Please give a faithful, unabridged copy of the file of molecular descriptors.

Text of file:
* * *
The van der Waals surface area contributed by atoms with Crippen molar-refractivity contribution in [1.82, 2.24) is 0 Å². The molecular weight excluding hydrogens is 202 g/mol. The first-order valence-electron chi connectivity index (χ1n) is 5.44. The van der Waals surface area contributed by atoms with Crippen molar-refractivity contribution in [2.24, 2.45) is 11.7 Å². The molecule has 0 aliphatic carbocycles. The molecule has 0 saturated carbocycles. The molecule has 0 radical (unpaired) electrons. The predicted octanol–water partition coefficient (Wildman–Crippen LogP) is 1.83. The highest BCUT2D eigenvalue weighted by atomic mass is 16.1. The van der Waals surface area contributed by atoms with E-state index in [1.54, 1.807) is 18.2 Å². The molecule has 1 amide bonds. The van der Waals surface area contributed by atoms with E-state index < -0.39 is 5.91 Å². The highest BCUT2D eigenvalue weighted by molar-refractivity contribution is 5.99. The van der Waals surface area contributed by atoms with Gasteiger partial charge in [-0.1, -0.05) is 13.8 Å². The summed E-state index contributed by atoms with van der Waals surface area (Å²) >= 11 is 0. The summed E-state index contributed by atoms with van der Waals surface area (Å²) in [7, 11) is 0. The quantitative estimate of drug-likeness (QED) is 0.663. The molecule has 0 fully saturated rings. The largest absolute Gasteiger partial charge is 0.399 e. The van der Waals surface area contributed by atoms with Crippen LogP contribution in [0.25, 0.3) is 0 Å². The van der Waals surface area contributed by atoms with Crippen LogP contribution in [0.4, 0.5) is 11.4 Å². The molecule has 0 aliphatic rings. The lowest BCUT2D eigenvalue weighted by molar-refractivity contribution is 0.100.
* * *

The van der Waals surface area contributed by atoms with Crippen molar-refractivity contribution in [1.82, 2.24) is 0 Å². The molecular weight excluding hydrogens is 202 g/mol. The first-order valence-electron chi connectivity index (χ1n) is 5.44. The van der Waals surface area contributed by atoms with Crippen molar-refractivity contribution in [2.24, 2.45) is 11.7 Å². The molecule has 0 aliphatic carbocycles. The molecule has 0 saturated carbocycles. The molecule has 0 radical (unpaired) electrons. The predicted octanol–water partition coefficient (Wildman–Crippen LogP) is 1.83. The highest BCUT2D eigenvalue weighted by atomic mass is 16.1. The van der Waals surface area contributed by atoms with E-state index in [1.54, 1.807) is 18.2 Å². The molecule has 1 amide bonds. The van der Waals surface area contributed by atoms with E-state index < -0.39 is 5.91 Å². The highest BCUT2D eigenvalue weighted by molar-refractivity contribution is 5.99. The van der Waals surface area contributed by atoms with Gasteiger partial charge in [-0.1, -0.05) is 13.8 Å². The summed E-state index contributed by atoms with van der Waals surface area (Å²) >= 11 is 0. The summed E-state index contributed by atoms with van der Waals surface area (Å²) in [7, 11) is 0. The quantitative estimate of drug-likeness (QED) is 0.663. The molecule has 0 fully saturated rings. The largest absolute Gasteiger partial charge is 0.399 e. The van der Waals surface area contributed by atoms with Crippen LogP contribution in [0.25, 0.3) is 0 Å². The van der Waals surface area contributed by atoms with Crippen LogP contribution in [0.4, 0.5) is 11.4 Å². The molecule has 0 aliphatic rings. The lowest BCUT2D eigenvalue weighted by molar-refractivity contribution is 0.100.